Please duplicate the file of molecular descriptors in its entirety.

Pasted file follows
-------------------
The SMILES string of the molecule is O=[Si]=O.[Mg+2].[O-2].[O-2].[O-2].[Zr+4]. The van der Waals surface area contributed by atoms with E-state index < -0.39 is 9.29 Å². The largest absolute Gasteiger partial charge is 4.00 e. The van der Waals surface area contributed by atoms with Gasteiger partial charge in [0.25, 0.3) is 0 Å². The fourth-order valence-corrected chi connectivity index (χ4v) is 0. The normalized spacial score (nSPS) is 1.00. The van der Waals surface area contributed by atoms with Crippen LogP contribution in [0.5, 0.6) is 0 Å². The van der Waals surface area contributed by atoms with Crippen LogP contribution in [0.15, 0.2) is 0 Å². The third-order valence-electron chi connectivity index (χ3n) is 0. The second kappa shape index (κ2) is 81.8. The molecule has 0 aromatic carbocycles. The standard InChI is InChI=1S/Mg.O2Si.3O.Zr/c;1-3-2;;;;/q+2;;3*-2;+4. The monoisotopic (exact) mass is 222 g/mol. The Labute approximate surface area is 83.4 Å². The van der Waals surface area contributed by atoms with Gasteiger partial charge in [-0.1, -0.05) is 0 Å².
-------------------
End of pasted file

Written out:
The SMILES string of the molecule is O=[Si]=O.[Mg+2].[O-2].[O-2].[O-2].[Zr+4]. The van der Waals surface area contributed by atoms with E-state index < -0.39 is 9.29 Å². The largest absolute Gasteiger partial charge is 4.00 e. The van der Waals surface area contributed by atoms with Gasteiger partial charge in [0.25, 0.3) is 0 Å². The fourth-order valence-corrected chi connectivity index (χ4v) is 0. The normalized spacial score (nSPS) is 1.00. The van der Waals surface area contributed by atoms with Crippen LogP contribution in [0.5, 0.6) is 0 Å². The van der Waals surface area contributed by atoms with Crippen LogP contribution in [0.15, 0.2) is 0 Å². The third-order valence-electron chi connectivity index (χ3n) is 0. The second kappa shape index (κ2) is 81.8. The molecule has 0 aromatic carbocycles. The standard InChI is InChI=1S/Mg.O2Si.3O.Zr/c;1-3-2;;;;/q+2;;3*-2;+4. The monoisotopic (exact) mass is 222 g/mol. The Labute approximate surface area is 83.4 Å². The van der Waals surface area contributed by atoms with Gasteiger partial charge in [-0.1, -0.05) is 0 Å².